He is known as one of the first great kings of the Danes. Upon his death he is given a remarkable burial at sea. Eventually he becomes the great-grandfather of Hrothgar, king during Grendel's attacks upon the Danes.
He is the son of Scyld Shefing, and a strong king in his own right. He is often confused with the hero of the poem.
He is the King of the Danes at the time of Grendel's assaults. He builds the hall Heorot as a tribute to his people and his reign.
This is the hall that Hrothgar builds in celebration of his reign. It is the site both of many happy festivals and many sorrowful funerals.
This man-monster is a descendant of Cain. He attacks Heorot after hearing the sounds of revelry there. Beowulf eventually kills him, with his severed arm hung as a trophy in Heorot. His mother attempts to avenge his death.
He is a thane of the Geat king Hygelac and eventually becomes King of the Geats. The poem relates his heroic exploits over 50 years, including the fights with Grendel and his mother and with the treasure-guarding dragon.
He is one of Hrothgar's faithful thanes. As the watchman for the Danes, he is the first to greet Beowulf and his thanes to the land of the Danes. He also deems the Geat visitors as people worthy enough to meet with Hrothgar.
He is Beowulf's father. He is a Waegmunding by birth and a Geat by marriage. When he was younger, Hrothgar helped him settle a feud with the Wylfingas.
A thane of Hrothgar's, he taunts Beowulf in the hall about his swimming contest with Breca. However, Beowulf shames him in the boasting match. His name means "discord."
She is Hrothgar's queen and the mother of his two sons. Her name comes from the Anglo-Saxon words for "treasure bearer." She actually has the duty of presenting necklaces and mead-cups at court.
He is an ancient Germanic hero whose story is recounted after the fight with Grendel. He was known as the famous dragon slayer.
He was an ancient Danish king who went from being a good king to a ruthlessly evil king. Hrothgar uses him as an example of bad kingship for Beowulf.
Her story in recounted during the second feast for Beowulf at Heorot. She is an ancient Danish princess who was married into the Frisian royalty. Her brother and her son were both killed in a war with the Frisians at Finnesburh.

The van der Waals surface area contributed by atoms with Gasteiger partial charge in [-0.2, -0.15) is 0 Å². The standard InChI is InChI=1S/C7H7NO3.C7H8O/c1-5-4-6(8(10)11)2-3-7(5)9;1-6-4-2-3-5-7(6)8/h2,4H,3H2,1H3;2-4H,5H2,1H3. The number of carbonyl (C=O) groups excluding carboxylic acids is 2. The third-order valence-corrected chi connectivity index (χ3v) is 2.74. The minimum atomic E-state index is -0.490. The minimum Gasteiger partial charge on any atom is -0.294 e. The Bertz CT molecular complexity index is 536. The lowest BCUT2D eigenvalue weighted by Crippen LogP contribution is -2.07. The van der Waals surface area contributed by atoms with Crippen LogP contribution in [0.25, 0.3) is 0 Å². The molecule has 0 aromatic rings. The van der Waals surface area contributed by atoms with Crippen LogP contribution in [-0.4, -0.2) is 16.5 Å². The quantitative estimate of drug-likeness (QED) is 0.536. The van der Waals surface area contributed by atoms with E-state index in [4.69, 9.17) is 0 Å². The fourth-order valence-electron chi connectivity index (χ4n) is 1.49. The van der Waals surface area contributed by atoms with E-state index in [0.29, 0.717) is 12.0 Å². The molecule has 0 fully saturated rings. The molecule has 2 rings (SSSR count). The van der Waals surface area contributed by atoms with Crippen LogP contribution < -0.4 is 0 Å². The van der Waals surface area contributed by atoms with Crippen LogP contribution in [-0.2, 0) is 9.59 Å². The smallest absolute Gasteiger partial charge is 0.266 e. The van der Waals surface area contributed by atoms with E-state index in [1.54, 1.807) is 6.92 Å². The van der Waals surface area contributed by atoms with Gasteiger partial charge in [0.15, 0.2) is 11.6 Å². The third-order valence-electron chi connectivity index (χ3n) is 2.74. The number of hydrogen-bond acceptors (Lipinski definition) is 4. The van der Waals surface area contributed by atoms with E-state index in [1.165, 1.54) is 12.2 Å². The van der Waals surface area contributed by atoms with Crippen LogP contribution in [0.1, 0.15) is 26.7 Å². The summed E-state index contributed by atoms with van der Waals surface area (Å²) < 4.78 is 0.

He is Hrothgar's nephew. Wealhtheow calls upon him to protect her young sons if it should ever be necessary to do so.
She is, of course, the mother of the man-monster Grendel. She comes to Heorot seeking vengeance for the death of her son. Beowulf kills her.
Apparently he is one of Hrothgar's important officials and faithful thanes. Grendel's mother kills him, and Hrothgar is inconsolable.
Unferth gives this sword to Beowulf to use in killing Grendel's mother. It is unable to cut her, however, so Beowulf discards it. Later he returns it to Unferth with his thanks
This King of the Geats is also Beowulf's uncle. Upon hearing Beowulf's courageous exploits, he gives Beowulf nearly half his kingdom.
She is the daughter of Hrothgar who is unmentioned until Beowulf tells Hygelac about her. Beowulf believes that her marriage to a Heathobard prince will do more harm than good for the Danes.
This is the third and last monster that Beowulf must defeat. After a Geat slave steals from his treasure, he goes on a rampage. Beowulf defeats him, but not before striking a mortal blow to him.
Beowulf won this sword in a fight between the Geats and the Frisians. He uses it in the battle with the dragon.
This is Beowulf's kinsman through Ecgtheow's family, the Waegmundings. He is the only thane of Beowulf's that stays with him during the battle with the dragon.
Beowulf Questions and Answers
The Question and Answer section for Beowulf is a great
resource to ask questions, find answers, and discuss the novel.
Hrothgar is forever worshipping God or deities while Grendel essentially hates God. Lets face it; Grendel's life isn't so great. The endless songs of worship he hears coming from the Great Hall infuriates him to know end. Being a descendant of...
The most comprehensive definition of pride goes back to Aristotle who defined hubris as "overweening pride," the pride of one who cannot admit any wrong, even when the wrong is so obvious to everyone around the character. This hubris was...